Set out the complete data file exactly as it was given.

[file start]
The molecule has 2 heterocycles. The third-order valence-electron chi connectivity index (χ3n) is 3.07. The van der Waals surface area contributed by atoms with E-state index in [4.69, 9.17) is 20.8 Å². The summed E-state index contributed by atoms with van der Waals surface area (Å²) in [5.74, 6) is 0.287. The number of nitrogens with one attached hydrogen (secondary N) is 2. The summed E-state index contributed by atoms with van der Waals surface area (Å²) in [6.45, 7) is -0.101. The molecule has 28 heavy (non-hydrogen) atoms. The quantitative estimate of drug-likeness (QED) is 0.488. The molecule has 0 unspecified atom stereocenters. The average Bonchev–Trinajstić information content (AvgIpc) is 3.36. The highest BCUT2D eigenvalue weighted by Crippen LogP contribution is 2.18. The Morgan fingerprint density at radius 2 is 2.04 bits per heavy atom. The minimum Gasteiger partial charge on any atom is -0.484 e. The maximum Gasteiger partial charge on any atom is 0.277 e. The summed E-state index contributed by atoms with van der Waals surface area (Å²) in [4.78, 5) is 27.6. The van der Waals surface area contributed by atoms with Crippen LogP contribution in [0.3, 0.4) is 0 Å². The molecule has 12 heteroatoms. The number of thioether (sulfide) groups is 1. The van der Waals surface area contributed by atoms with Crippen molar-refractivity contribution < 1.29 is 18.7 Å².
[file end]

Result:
The molecule has 2 heterocycles. The third-order valence-electron chi connectivity index (χ3n) is 3.07. The van der Waals surface area contributed by atoms with E-state index in [4.69, 9.17) is 20.8 Å². The summed E-state index contributed by atoms with van der Waals surface area (Å²) in [5.74, 6) is 0.287. The number of nitrogens with one attached hydrogen (secondary N) is 2. The summed E-state index contributed by atoms with van der Waals surface area (Å²) in [6.45, 7) is -0.101. The molecule has 28 heavy (non-hydrogen) atoms. The quantitative estimate of drug-likeness (QED) is 0.488. The molecule has 0 unspecified atom stereocenters. The average Bonchev–Trinajstić information content (AvgIpc) is 3.36. The highest BCUT2D eigenvalue weighted by Crippen LogP contribution is 2.18. The Morgan fingerprint density at radius 2 is 2.04 bits per heavy atom. The minimum Gasteiger partial charge on any atom is -0.484 e. The maximum Gasteiger partial charge on any atom is 0.277 e. The summed E-state index contributed by atoms with van der Waals surface area (Å²) in [4.78, 5) is 27.6. The van der Waals surface area contributed by atoms with Crippen LogP contribution in [0.3, 0.4) is 0 Å². The molecule has 12 heteroatoms. The number of thioether (sulfide) groups is 1. The van der Waals surface area contributed by atoms with Crippen molar-refractivity contribution < 1.29 is 18.7 Å².